Apollo Hospital management projects its view of the company’s current financial condition and its prospects for future growth through capital expenditure budgeting process. Capital budgeting decisions give an indication regarding what direction Apollo Group plans to move in the years ahead. Capital expenditure budgets are commonly constructed to cover periods of 5 to 10 years and can serve as major indicators regarding Apollo’s five-year plan or long-term goals. The long-term plans are developed by seeking inputs from all stakeholders and units, which are spread across India. These plans are reviewed by a committee and broken down into annual spends and milestones. These plans are tracked and monitored periodically. Deviations are looked into and corrective actions are implemented
Nature of spend. Capital expenditure is broadly classified as: replacement, addition, new technology and strategic investment.
Replacement. Capital expenditure involves the periodic replacement of old machines by new ones. The replacement becomes necessary due to wear and tear or due to obsolescence. Replacement plan across the group is developed by taking inputs from end users and biomedical engineering. Factors, such as age of the equipment, annual maintenance spend, break down history, and the like, are considered in preparing the final strategy. Replacement with newer equipment results in better patient care and reduction in operating costs. Replacement would be typically 30 percent of the overall capital budget.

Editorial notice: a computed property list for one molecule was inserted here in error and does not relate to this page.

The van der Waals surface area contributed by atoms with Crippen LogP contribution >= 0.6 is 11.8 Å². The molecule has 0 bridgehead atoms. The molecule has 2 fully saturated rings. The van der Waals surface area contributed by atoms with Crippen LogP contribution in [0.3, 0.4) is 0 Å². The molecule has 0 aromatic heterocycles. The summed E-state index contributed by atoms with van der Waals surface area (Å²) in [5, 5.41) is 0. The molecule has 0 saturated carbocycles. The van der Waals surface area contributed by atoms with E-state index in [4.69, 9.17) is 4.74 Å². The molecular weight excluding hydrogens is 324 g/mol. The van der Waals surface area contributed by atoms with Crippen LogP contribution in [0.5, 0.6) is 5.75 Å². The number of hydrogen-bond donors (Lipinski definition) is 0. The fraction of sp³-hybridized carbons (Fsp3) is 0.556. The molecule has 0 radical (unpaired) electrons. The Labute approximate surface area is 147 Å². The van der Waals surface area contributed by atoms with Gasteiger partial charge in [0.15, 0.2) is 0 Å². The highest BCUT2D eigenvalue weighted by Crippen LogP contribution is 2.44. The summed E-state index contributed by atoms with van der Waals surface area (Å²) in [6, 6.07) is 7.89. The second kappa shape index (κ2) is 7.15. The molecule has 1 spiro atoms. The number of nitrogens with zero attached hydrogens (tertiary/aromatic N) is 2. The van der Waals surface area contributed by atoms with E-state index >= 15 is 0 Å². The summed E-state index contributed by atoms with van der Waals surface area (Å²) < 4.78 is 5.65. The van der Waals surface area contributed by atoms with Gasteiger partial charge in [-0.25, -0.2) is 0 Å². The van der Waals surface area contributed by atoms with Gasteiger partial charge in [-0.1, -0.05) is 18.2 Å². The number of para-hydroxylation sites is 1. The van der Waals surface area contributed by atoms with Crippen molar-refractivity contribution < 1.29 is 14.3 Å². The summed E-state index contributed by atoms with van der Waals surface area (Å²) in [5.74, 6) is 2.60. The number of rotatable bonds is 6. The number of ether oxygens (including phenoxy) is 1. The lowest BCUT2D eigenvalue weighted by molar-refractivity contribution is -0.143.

Addition. This involves capital expenditure to increase capacity in the same class of equipment. Business-growth plans, over-utilization of current equipment due to increase in load or objective to reduce turnaround time (TAT) are some of the reasons, which warrant capital budgeting for the additional resource. The investments are made in the known areas of activity as they involve lesser business risk as compared to bringing new technology; however, a bit of greater risk than replacement expenditure. Share of additional budget would be around 40 percent of total spend.
New technology. Here the investments are made in new cutting-edge technology for improving patient care. Spend in this area would depend upon incremental cash flow and market share in years to come. Inputs from technology partners, industry stalwarts, practising consultants, and potential new market are considered for planning. Such investments are exposed to a greater degree of business risk due to uncertainty in acceptability of new technology.
In the current financial year, the group has allocated an amount of Rs 550 crore toward the CapEx, out of which Rs 350 crore pertaining to medical equipment and Rs 200 crore toward non-medical equipment.
In line with Apollo culture and endeavour, bringing new technology is the area of focus for the upcoming years. Some of the major CapEx in the current budget period are:
Lab automation – a complete automation of biochemistry and haematology laboratory service system. Major vendors like Siemens, Roche, Beckman, and more, are being considered; vascular robotic system of Corindus for vascular procedures; real-time location system of Trackerwave; digital transformation projects involving application (involving AI and Machine Learning) of DXc Technologies; molecular diagnostic laboratory – a comprehensive solution of entire spectrum of molecular diagnostic service. Major vendors like Thermo Fisher, Illumina, and the like, are being considered; intraoperative MR of Philips Healthcare; Digital pathology of Philips Healthcare; 640-Slice CT scanner from Canon Medical System; and ortho robotic system – Navio of Smith Nephew.
The objectives of Apollo in providing the latest healthcare technologies available worldwide to patients in India at affordable costs are being fulfilled by following streamlined capex procurement processes developed and matured over a long period of time.